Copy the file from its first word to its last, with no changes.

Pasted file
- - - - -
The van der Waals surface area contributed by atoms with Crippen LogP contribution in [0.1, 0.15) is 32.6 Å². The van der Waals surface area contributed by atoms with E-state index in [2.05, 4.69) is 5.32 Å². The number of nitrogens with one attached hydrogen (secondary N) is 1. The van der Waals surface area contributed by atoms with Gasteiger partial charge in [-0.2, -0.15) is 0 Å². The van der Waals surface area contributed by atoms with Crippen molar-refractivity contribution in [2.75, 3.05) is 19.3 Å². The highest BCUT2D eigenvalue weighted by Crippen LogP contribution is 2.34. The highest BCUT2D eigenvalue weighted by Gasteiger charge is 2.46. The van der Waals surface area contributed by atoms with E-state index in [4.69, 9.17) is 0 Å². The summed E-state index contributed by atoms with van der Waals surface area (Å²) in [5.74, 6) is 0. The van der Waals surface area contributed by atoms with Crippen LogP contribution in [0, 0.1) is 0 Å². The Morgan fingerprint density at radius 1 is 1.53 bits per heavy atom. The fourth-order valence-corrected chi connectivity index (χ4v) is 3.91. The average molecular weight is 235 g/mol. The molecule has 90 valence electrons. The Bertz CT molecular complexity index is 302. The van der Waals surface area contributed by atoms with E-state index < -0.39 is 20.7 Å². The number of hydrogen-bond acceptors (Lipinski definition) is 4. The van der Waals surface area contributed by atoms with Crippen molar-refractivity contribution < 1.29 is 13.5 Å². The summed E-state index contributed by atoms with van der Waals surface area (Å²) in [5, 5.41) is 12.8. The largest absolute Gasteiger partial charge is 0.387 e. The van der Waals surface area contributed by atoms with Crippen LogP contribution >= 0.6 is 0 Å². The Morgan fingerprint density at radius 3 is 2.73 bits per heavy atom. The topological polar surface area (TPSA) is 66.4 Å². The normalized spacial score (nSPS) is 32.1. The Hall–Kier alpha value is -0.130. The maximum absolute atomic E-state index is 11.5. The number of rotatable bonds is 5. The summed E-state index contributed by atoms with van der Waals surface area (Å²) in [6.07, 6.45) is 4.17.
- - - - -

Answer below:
The van der Waals surface area contributed by atoms with Crippen LogP contribution in [0.1, 0.15) is 32.6 Å². The van der Waals surface area contributed by atoms with E-state index in [2.05, 4.69) is 5.32 Å². The number of nitrogens with one attached hydrogen (secondary N) is 1. The van der Waals surface area contributed by atoms with Gasteiger partial charge in [-0.2, -0.15) is 0 Å². The van der Waals surface area contributed by atoms with Crippen molar-refractivity contribution in [2.75, 3.05) is 19.3 Å². The highest BCUT2D eigenvalue weighted by Crippen LogP contribution is 2.34. The highest BCUT2D eigenvalue weighted by Gasteiger charge is 2.46. The van der Waals surface area contributed by atoms with E-state index in [4.69, 9.17) is 0 Å². The summed E-state index contributed by atoms with van der Waals surface area (Å²) in [5.74, 6) is 0. The van der Waals surface area contributed by atoms with Crippen LogP contribution in [0, 0.1) is 0 Å². The Morgan fingerprint density at radius 1 is 1.53 bits per heavy atom. The fourth-order valence-corrected chi connectivity index (χ4v) is 3.91. The average molecular weight is 235 g/mol. The molecule has 90 valence electrons. The Bertz CT molecular complexity index is 302. The van der Waals surface area contributed by atoms with E-state index < -0.39 is 20.7 Å². The number of hydrogen-bond acceptors (Lipinski definition) is 4. The van der Waals surface area contributed by atoms with Crippen molar-refractivity contribution < 1.29 is 13.5 Å². The summed E-state index contributed by atoms with van der Waals surface area (Å²) in [5, 5.41) is 12.8. The largest absolute Gasteiger partial charge is 0.387 e. The van der Waals surface area contributed by atoms with Crippen LogP contribution >= 0.6 is 0 Å². The Morgan fingerprint density at radius 3 is 2.73 bits per heavy atom. The topological polar surface area (TPSA) is 66.4 Å². The normalized spacial score (nSPS) is 32.1. The Hall–Kier alpha value is -0.130. The maximum absolute atomic E-state index is 11.5. The number of rotatable bonds is 5. The summed E-state index contributed by atoms with van der Waals surface area (Å²) in [6.07, 6.45) is 4.17.